New Year, New Outlook
Welcome back to campus!
The spring semester is well underway as we approach the end of January. It’s a time for settling into our new class routines but it is also the time of the month when New Year resolutions have been forgotten, if formed at all.
I forgot to make a resolution – blame it on my age – but I did begin to wonder about the success of this tradition.
Please be advised that I did not fact-check and cannot guarantee accuracy; however, this is what my friend Wikipedia told me: “A 2007 study by Richard Wiseman from the University of Bristol involving 3,000 people showed that 88% of those who set New Year resolutions fail, despite the fact that 52% of the study’s participants were confident of success at the beginning.”
There is much to be learned from trying and failing. However, for the tradition of yearly resolutions I’ve decided to develop a Revolving Resolution, one that I can carry on year after year. It’s simple and easy to remember: Be good to self; be good to others.
To be intentional in continually working on this goal, I present to you my technique for the year 2016. I call it Gray Thinking. It means consciously choosing not to see the world and others in only black or white.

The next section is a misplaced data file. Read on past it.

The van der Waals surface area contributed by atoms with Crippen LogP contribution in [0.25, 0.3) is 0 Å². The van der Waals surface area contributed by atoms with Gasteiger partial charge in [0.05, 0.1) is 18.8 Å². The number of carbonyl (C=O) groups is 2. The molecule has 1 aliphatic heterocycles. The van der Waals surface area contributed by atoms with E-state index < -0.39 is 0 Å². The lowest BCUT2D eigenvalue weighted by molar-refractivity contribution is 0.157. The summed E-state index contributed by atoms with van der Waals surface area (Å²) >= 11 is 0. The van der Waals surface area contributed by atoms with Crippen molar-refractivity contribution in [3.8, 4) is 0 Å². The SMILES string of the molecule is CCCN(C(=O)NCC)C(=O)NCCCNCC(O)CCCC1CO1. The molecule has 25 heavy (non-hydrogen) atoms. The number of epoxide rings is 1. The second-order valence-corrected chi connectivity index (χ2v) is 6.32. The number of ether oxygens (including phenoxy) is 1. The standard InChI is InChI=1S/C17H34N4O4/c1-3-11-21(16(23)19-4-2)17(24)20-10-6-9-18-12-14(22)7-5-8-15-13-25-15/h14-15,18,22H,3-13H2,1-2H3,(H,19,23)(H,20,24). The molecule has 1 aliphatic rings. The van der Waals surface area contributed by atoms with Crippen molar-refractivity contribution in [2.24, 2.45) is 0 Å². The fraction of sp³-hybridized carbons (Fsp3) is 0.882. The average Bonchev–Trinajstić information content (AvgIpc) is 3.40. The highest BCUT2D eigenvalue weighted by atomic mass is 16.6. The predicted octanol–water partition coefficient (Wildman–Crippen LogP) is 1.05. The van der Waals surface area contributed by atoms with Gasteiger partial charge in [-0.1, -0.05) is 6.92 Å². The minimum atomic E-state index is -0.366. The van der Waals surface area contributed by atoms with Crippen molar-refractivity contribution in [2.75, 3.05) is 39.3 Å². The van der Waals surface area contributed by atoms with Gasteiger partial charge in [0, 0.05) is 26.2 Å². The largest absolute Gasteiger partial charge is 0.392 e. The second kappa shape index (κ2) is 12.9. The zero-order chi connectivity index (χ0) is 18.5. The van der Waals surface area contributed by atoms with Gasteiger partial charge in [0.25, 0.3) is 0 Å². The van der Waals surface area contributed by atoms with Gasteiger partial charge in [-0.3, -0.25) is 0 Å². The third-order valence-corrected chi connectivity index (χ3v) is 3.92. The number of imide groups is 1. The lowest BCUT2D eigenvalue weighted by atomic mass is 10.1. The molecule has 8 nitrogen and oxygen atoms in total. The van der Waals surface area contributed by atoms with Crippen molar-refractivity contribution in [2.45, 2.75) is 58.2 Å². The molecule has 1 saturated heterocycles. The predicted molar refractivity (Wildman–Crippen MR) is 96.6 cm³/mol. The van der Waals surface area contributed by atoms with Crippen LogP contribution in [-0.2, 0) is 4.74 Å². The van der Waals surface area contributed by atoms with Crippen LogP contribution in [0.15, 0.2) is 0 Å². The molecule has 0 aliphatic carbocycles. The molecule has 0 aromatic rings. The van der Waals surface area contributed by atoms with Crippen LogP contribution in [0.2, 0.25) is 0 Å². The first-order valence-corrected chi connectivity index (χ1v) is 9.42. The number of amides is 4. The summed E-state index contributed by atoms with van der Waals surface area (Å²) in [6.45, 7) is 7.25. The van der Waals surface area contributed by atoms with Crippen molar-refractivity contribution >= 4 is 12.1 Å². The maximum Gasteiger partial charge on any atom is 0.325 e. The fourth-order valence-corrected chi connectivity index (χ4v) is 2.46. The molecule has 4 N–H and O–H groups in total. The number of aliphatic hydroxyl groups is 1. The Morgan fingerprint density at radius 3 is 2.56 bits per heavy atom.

Examples of using Gray Thinking in being good to self:
- Instead of thinking, “I messed up. I’m so dumb,” I can move away from absolute judgment to the gray by telling myself, “I am human. I made a mistake and that’s OK. I can do better next time.”
- “I can’t do it. I only exercised two days instead of five this week.” Gray Thinking would celebrate the two days and remember that progress does not require perfection.
Using Gray Thinking to be good to others:
- There may be many things I dislike about a particular person. I do not have to be best friends forever with everyone, but I can still show kindness. Think, “What is one thing I can appreciate about ________?” Let that balance me and allow me to speak and act with courtesy.
- Gray Thinking allows me to appreciate gifts in my life and view everyone through a more compassionate lens. Gray Thinking informs me that I might have the very struggles I am so quick to criticize in another if I had to walk in their shoes.
I think the year will be better the more we move away from stark extremes, all or nothing thinking, and learn to value ourselves and others rightly. Give Gray a try. I do not care which shade or how many shades you practice, so long as it helps!